I always tune in for Oscars night, struggling through a Jimmy Kimmel monologue as I wait for the awards to be given out. Sometimes I miss the red carpet coverage too, but who cares when Teen Vogue will post everything anyway! This year will be no different; Kimmel will gab away with flimsy humor and make some more jokes about how much Matt Damon sucks. 

Nevertheless, I’ll be watching and reacting the entire night. It’s the culmination of an awards season that is only worthwhile for its few surprises and the hope for an “upset.” Unless you’re excited to devote yourself to a billion-dollar blockbuster, there might not be much to root for on March 10. 

Awards season is always more of a shame for what it leaves out than what it may sometimes gladly include. The nominations for Killers of the Flower Moon in so many categories only make its absence from the adapted screenplay category worse. May December deserved far more than its singular nomination in original screenplay, hosting better performances than many of the actual nominees. But at least we can be thankful for their recognition happening at all when so much else is ignored. 

What is more puzzling is the current critical championing of mediocrity. Every year regional critics’ award shows find ways of consensus that help propel independent or foreign films to Academy appreciation. While these films are not solely dependent on their role as critical darlings, their campaign certainly reflects its assistance. In the recent past, some examples of this include Drive My Car and Tár, two spectacular and profound films unwilling to conform. However, this year’s result is Past Lives and Anatomy of a Fall

Past Lives is most disappointing for its utter lifelessness; its energy captures the mundanity of the 90s cubicle film in a worse sense because it is now the art world that lacks any sort of vitality. The main character, Nora, possesses a vague sensibility that is only a testament to the universal and riskless appeal. Viewers must have to project their own meaning into this stiff cardboard drama to get anything out of it, and Past Lives seems to invite this interaction.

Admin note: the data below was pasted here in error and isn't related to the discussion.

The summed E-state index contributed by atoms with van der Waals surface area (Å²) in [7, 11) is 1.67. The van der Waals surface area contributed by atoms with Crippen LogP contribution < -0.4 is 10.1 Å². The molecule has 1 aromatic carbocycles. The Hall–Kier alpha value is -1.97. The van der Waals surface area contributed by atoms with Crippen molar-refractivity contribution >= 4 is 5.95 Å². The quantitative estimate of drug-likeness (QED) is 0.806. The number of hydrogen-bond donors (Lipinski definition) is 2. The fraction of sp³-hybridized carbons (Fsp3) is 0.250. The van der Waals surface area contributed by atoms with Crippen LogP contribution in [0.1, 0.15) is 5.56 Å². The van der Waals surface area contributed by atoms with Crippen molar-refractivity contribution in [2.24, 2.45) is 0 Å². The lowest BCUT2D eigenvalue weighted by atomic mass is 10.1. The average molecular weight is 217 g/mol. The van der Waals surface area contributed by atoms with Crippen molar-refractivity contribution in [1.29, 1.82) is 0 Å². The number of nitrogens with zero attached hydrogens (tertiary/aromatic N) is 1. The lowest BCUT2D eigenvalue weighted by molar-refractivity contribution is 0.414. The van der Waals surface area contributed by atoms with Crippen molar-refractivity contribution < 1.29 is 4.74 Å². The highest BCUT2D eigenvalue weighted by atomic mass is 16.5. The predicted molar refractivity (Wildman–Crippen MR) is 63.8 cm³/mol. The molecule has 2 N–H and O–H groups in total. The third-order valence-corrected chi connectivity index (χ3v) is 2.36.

Anatomy of a Fall then wags its finger at us in gleeful pride when attempting to subvert the courtroom drama: You thought this was a murder trial, but it’s really the marriage on trial! A European bourgeois couple yelling it out in their snowy cabin seems like pure gold for fans of arthouse cinema, so what went wrong? Justine Triet’s film ends up being far more conventional than subversive, revealing nothing an attentive viewer couldn’t already surmise looking at Sandra Hüller in the opening five minutes. Predictability is no issue, but the image fails to dig anything out of the only potentially complicated writer and spouse.

Besides these, there is also the curious case of Bradley Cooper’s Maestro. Filled with genuine vision, the film crumbles under the weight it artificially creates out of its subject, Leonard Bernstein. Maestro assumes the artistic genius of Bernstein as altruistic, failing to round him out with his real sometimes-nasty persona and hopelessly middlebrow compositional style; that’s always the issue with estate-approved media depiction, I guess.

Well, there are more nominations I’ve seen, some I’ve liked, but maybe I’ll think of them more another day, free from the clutches of the climax of American film awards. You can see any of the best picture nominees at the Belcourt at the start of March! 

And while I still have you, try and see Taste of Things at the Belcourt too, a true delight that is more than just a good movie to see on Valentine’s Day.